Crosswalks, Potholes and More: Getting Your Traffic and Safety Concerns Addressed


We’ve all noticed them, whether we live in Baltimore City or County: intersections prone to accidents, potholes we must swerve to avoid, and the lack of wheelchair accessibility at curbs, among other unsafe conditions. Is it possible to get action to resolve such traffic and safety issues? And if so, how?

I have to admit, I never gave this topic much thought until I attended the Pikesville-Greenspring Community Coalition’s (PGCC) traffic and safety committee/neighborhood and pedestrian safety meeting in July. Although the subject of the meeting was the Smith Avenue corridor, the safety issues it raised are not exclusive to County residents. As a City resident, I took note.

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Northwestern HS Meeting


Rumors had been flying for years, but the buzz started in earnest this past December, when the School Board announced that Northwestern High School, at the corner of Falstaff and Park Heights, would be closing its doors for once and for all. The immediate question on everyone’s mind was what is going to take its place?

On Monday, July 10, I attended a community-wide meeting at the high school building slated to answer that very question. The meeting was one of several conducted this summer by the Baltimore City Planning Department to allow community members and interested parties to explore various prospects for reuse and to share their desires and concerns.

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Upstander Heroes


We like to believe that all children are inherently good, that they do not intentionally desire to hurt or cause pain to others. Yet, as all mothers and teachers know, children can be mean. Siblings fight and hurt each other – often on a daily, or even on a minute-by-minute, basis. Girls and boys in school exclude classmates, form cliques, taunt their peers, and inflict emotional pain on their counterparts. Many social and educational experts will say this is all part of growing up, that children need to learn resilience and tolerance; they need to build inner strength. And this is true – to an extent. But where do we draw the line? Where do we – as mothers and fathers and educators and rabbis, simply members of a community – say “enough”? How do we teach kids to be nicer to each other?

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Mach Nisht Ah Tsimmis!


Mach nisht ah tsimmis means “don’t make tsimmis.” I asked my vibel (wife) Shirley about the ingredients of this delicacy. She responded that tsimmis consists of carrots, sweet potatoes, prunes, lemon juice, and honey. Translated literally, therefore, mach nisht ah tsimmis makes no sense. Why should you not make a tsimmis? The first lesson, therefore, is that, when encountering a Yiddish expression (or an American one, for that matter), we shouldn’t take it literally. Rather, the enfehr (answer) is that mach nisht ah tsimmis means that we should not make a big deal about every annoyance. (Of course, there are annoyances that do require attention.) A common English equivalent is “don’t make a mountain out of a molehill” or the folksy “stop making such a fuss.”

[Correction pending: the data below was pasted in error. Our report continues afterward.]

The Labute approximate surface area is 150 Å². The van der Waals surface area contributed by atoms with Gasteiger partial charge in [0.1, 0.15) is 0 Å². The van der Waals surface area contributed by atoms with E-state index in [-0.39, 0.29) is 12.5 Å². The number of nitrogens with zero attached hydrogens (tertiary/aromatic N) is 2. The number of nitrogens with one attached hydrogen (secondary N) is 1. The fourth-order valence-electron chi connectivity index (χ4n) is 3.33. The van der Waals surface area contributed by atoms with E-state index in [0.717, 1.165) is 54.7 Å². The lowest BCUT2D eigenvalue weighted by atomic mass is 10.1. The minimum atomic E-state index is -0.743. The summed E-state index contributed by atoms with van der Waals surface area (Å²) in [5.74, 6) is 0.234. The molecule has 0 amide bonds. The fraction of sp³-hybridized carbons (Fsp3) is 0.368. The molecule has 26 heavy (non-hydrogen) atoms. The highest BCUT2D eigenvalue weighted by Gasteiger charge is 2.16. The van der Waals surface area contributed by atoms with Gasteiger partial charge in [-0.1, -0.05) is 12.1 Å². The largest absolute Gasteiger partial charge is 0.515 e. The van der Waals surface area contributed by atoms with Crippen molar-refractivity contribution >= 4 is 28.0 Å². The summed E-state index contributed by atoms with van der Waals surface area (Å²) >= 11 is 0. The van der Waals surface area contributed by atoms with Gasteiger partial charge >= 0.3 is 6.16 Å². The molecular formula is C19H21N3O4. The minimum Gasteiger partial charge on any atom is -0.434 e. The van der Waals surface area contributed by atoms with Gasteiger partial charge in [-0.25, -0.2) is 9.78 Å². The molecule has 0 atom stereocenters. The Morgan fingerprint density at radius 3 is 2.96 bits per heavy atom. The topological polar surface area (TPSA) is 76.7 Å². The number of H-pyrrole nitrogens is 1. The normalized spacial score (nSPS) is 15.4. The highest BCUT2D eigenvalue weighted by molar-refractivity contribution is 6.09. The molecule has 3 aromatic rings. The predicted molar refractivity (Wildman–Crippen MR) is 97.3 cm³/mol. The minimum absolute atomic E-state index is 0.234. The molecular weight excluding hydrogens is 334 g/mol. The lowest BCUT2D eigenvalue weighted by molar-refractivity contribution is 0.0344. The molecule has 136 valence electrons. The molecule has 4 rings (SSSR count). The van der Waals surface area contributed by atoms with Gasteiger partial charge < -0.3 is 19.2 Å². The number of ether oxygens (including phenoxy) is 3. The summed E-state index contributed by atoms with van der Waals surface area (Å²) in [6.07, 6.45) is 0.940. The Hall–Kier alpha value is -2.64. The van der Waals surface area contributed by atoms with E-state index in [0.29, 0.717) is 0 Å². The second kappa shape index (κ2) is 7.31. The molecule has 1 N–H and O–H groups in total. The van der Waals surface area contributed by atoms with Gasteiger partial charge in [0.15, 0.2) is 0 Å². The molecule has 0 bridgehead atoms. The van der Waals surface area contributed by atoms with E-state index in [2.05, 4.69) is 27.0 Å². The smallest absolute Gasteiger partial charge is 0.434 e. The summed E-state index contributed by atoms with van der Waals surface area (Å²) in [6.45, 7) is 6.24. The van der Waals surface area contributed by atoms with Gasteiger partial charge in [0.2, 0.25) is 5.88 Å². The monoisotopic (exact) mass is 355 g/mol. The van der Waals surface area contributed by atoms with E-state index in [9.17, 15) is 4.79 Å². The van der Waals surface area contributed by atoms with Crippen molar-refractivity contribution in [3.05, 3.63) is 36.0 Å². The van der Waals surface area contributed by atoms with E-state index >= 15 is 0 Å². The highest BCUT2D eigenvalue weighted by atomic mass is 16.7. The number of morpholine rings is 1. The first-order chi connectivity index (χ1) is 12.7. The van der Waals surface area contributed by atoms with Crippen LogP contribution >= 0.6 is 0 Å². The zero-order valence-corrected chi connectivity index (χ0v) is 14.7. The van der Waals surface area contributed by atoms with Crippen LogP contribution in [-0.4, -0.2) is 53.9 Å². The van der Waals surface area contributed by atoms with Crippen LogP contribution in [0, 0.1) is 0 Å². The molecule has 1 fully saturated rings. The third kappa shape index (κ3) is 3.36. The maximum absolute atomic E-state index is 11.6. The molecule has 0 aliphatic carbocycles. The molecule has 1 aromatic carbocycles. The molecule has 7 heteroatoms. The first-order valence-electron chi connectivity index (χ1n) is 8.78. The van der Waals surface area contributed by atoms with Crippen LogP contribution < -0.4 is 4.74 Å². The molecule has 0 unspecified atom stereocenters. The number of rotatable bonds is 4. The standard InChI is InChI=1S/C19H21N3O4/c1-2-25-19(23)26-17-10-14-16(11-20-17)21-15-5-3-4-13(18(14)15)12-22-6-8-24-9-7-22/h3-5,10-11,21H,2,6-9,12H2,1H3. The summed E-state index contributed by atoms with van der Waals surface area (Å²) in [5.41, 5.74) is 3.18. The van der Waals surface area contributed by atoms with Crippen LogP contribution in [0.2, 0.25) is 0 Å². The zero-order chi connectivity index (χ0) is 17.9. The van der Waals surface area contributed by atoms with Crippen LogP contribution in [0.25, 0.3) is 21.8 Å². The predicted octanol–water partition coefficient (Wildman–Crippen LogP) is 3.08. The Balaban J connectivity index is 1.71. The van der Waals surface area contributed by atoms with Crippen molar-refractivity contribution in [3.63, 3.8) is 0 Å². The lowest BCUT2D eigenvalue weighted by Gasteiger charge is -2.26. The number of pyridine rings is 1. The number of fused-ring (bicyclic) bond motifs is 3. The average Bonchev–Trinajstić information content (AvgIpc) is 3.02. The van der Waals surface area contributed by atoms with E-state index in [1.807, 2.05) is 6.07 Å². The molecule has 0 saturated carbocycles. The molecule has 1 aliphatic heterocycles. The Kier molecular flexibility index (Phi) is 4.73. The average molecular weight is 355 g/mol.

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Dreams Come True , Journey to Bat Ayin , The Aliyah of the Taylor Family

bat yam

Does anyone remember the missionary couple that moved to Strathmore Avenue in the summer of 2000? Ever wonder what happened to them? I discovered the Taylor family living on a hilltop in Gush Etzion, in the yishuv of Bat Ayin. It was in this small settlement inhabited by simple people who contain wellsprings of greatness that Pinchas and Penina, formerly missionaries and now observant Jews, found a place to call home.

Pinchas and Penina graciously agree to share their fascinating personal story in order to inspire and strengthen others. They welcome me warmly, and I ask them how their story begins. Although most stories have a beginning, they respond, their own is elusive for the simple reason that their search for truth is beyond the scope of words and time.

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“I Never Had a Bad Day in America” Memories of Uncle Joe


This past June, our family celebrated two significant milestones. Our son Sruly and his wife Rachel celebrated the bris of their second son. They chose the name Yosef. Sruly explained that he named his son after my Uncle Joe Weinstock, a man he had never met but about whom he had heard so much. I was truly moved by this gesture. The very next day, our son Yossi, himself named after Uncle Joe, became engaged to Shevi Brody. One Yosef enters the Covenant and the other begins his new task of building a “faithful house in Israel.”